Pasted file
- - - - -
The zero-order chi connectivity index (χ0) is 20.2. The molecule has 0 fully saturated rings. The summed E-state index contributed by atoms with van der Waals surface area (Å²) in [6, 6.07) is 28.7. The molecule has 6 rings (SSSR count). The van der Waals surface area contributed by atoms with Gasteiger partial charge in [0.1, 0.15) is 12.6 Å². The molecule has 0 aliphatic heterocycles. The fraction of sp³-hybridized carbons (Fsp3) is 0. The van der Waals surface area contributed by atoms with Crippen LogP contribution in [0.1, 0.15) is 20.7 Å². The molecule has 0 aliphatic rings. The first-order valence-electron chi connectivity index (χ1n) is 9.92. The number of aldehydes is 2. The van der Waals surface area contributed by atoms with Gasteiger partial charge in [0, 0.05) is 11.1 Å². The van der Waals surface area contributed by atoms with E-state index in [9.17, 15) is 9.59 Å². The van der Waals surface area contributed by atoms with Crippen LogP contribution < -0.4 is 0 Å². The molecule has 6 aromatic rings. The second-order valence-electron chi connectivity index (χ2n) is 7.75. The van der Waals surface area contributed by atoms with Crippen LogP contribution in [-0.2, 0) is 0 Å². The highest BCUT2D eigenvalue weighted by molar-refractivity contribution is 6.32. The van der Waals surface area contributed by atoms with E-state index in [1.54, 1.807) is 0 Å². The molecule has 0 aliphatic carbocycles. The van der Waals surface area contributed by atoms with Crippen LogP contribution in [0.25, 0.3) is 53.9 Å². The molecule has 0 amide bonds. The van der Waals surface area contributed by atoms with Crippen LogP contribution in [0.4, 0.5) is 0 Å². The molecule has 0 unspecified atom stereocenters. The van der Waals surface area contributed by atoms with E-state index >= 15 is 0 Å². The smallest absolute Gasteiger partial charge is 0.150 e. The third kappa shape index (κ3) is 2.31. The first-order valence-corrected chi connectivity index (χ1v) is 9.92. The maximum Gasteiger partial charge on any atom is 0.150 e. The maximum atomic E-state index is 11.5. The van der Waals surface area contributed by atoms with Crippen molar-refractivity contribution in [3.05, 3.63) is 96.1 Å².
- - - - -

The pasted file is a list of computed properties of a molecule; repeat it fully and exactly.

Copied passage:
The zero-order chi connectivity index (χ0) is 20.2. The molecule has 0 fully saturated rings. The summed E-state index contributed by atoms with van der Waals surface area (Å²) in [6, 6.07) is 28.7. The molecule has 6 rings (SSSR count). The van der Waals surface area contributed by atoms with Gasteiger partial charge in [0.1, 0.15) is 12.6 Å². The molecule has 0 aliphatic heterocycles. The fraction of sp³-hybridized carbons (Fsp3) is 0. The van der Waals surface area contributed by atoms with Crippen LogP contribution in [0.1, 0.15) is 20.7 Å². The molecule has 0 aliphatic rings. The first-order valence-electron chi connectivity index (χ1n) is 9.92. The number of aldehydes is 2. The van der Waals surface area contributed by atoms with Gasteiger partial charge in [0, 0.05) is 11.1 Å². The van der Waals surface area contributed by atoms with E-state index in [9.17, 15) is 9.59 Å². The van der Waals surface area contributed by atoms with Crippen LogP contribution < -0.4 is 0 Å². The molecule has 6 aromatic rings. The second-order valence-electron chi connectivity index (χ2n) is 7.75. The van der Waals surface area contributed by atoms with Crippen LogP contribution in [-0.2, 0) is 0 Å². The highest BCUT2D eigenvalue weighted by molar-refractivity contribution is 6.32. The van der Waals surface area contributed by atoms with E-state index in [1.54, 1.807) is 0 Å². The molecule has 0 aliphatic carbocycles. The van der Waals surface area contributed by atoms with Crippen LogP contribution in [0.25, 0.3) is 53.9 Å². The molecule has 0 amide bonds. The van der Waals surface area contributed by atoms with Crippen LogP contribution in [0.4, 0.5) is 0 Å². The molecule has 0 unspecified atom stereocenters. The van der Waals surface area contributed by atoms with E-state index >= 15 is 0 Å². The smallest absolute Gasteiger partial charge is 0.150 e. The third kappa shape index (κ3) is 2.31. The first-order valence-corrected chi connectivity index (χ1v) is 9.92. The maximum Gasteiger partial charge on any atom is 0.150 e. The maximum atomic E-state index is 11.5. The van der Waals surface area contributed by atoms with Crippen molar-refractivity contribution in [3.05, 3.63) is 96.1 Å².